NSF’s oldest program turns 60 this year, and current Fellows are challenged to embrace the future with video creations
What do U.S. Secretary of Energy Steven Chu, Google founder Sergey Brin and Freakonomics co-author Steven Levitt have in common? All received funding for their graduate education through the National Science Foundation's (NSF) Graduate Research Fellowship Program (GRFP).
GRFP has a long history of supporting outstanding graduate students in NSF-supported science, technology, engineering and mathematics disciplines who are pursuing research-based master's and doctoral degrees at accredited U.S. institutions.
Since 1952, NSF funded over 46,500 Graduate Research Fellowships out of more than half a million applicants. More than 30 of them became Nobel laureates, and more than 440 became members of the National Academy of Sciences. In addition, NSF Graduate Fellows have a higher Ph.D. completion rate than non-Fellows.
The program is very competitive, offering fellowships to 2,000 students annually in recent years from a pool of about 12,000 applicants.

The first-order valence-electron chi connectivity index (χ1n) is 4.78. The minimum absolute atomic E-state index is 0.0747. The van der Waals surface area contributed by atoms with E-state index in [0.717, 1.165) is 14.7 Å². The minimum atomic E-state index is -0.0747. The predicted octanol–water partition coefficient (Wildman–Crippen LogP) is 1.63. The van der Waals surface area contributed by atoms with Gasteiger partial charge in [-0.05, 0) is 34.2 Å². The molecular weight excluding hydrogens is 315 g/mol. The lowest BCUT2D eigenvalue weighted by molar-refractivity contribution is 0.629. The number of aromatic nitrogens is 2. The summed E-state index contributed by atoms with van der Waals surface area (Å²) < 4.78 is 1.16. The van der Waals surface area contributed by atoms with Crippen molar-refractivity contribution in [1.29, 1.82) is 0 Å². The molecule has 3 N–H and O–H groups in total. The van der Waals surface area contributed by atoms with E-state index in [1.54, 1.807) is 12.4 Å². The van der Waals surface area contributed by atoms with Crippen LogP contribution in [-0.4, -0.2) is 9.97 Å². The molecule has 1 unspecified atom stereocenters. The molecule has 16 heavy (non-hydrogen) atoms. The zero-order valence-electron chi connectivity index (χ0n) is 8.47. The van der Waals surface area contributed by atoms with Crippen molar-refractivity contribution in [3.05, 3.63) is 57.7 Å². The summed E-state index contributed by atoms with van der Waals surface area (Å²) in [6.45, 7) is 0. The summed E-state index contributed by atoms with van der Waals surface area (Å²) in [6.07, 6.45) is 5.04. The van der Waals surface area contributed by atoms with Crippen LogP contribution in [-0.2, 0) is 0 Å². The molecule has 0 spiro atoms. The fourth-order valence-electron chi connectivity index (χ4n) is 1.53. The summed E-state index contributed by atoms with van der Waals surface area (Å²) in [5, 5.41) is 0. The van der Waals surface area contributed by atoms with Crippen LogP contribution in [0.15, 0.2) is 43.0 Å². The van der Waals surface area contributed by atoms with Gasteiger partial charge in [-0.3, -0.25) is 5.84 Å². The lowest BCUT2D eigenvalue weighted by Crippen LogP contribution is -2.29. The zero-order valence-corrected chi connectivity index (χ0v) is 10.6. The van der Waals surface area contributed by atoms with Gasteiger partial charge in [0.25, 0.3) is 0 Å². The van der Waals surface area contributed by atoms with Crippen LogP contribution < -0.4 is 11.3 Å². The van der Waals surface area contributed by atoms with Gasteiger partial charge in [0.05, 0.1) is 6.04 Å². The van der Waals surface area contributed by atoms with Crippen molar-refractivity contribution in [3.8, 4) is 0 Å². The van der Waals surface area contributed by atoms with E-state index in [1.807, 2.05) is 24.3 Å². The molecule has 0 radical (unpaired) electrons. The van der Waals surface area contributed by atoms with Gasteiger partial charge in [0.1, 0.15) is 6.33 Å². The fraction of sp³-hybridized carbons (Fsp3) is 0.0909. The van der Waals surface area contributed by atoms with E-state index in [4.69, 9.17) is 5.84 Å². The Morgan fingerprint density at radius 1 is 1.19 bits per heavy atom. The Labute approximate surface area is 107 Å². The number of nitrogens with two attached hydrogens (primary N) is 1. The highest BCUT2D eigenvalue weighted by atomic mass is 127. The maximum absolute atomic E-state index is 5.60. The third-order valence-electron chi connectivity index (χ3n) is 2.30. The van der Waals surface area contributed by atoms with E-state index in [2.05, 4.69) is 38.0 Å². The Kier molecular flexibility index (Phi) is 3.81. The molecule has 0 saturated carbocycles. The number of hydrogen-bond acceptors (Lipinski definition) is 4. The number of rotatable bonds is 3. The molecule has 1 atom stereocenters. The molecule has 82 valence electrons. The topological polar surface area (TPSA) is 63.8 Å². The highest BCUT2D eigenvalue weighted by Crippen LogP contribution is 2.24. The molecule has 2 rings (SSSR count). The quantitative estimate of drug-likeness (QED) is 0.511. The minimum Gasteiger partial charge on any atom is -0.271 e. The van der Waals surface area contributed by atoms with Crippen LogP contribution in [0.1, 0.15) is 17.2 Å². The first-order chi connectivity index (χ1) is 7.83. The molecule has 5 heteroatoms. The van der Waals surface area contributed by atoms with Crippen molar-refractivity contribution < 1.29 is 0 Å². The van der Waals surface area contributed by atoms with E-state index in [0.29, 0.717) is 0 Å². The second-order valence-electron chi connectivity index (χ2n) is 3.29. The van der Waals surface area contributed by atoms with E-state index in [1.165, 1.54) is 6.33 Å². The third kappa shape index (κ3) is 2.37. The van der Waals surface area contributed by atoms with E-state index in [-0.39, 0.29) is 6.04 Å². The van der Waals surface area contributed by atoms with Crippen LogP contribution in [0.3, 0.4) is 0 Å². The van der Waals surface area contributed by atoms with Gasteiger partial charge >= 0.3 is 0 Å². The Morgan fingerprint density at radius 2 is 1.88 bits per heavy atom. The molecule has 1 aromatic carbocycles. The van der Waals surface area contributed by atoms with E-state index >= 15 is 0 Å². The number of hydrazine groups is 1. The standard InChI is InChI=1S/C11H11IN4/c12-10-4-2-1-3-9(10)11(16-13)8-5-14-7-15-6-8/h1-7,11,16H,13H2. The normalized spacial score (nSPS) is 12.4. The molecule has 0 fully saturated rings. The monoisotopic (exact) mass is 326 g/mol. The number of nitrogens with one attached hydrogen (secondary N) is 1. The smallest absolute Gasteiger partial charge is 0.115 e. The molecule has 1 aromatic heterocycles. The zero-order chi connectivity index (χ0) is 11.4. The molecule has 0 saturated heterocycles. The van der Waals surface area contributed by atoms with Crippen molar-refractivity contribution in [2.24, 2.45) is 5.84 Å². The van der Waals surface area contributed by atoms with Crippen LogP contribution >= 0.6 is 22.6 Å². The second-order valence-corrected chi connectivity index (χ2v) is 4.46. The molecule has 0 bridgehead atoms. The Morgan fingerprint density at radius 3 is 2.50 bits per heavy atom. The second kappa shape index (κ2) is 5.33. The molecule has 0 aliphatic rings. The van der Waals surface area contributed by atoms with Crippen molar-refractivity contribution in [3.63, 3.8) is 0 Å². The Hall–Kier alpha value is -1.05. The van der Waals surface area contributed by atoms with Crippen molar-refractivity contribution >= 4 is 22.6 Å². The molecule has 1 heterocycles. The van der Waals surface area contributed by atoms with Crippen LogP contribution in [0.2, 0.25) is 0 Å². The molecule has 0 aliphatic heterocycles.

"This is NSF's signature program," said Gisele Muller-Parker, program director for the GRFP. "These students have demonstrated their potential to be high achieving scientists and engineers. Their ideas and research contribute greatly to advancing science and engineering research and innovation across all disciplines within NSF. Many later credit the support they got through this program as a keystone to their careers as scientists and engineers."
In honor of the program's 60th anniversary, NSF invites Graduate Research Fellows to take part in a video contest titled: "Creating the Future." The contest challenges Fellows to create a short video, not to exceed 90 seconds, that communicates how their NSF-funded research will help shape the future--for themselves, their field or the world.
Submissions are due Sept. 14, and winners--selected by a distinguished panel of judges, as well as by citizens at large in a "People's Choice" category--will be announced in mid-November. Contest winners will be awarded cash prizes. Details on contest rules, eligibility and submission are provided on the GRFP Video Contest webpage.
Also see a NSF special report on the GRFP's 60th anniversary.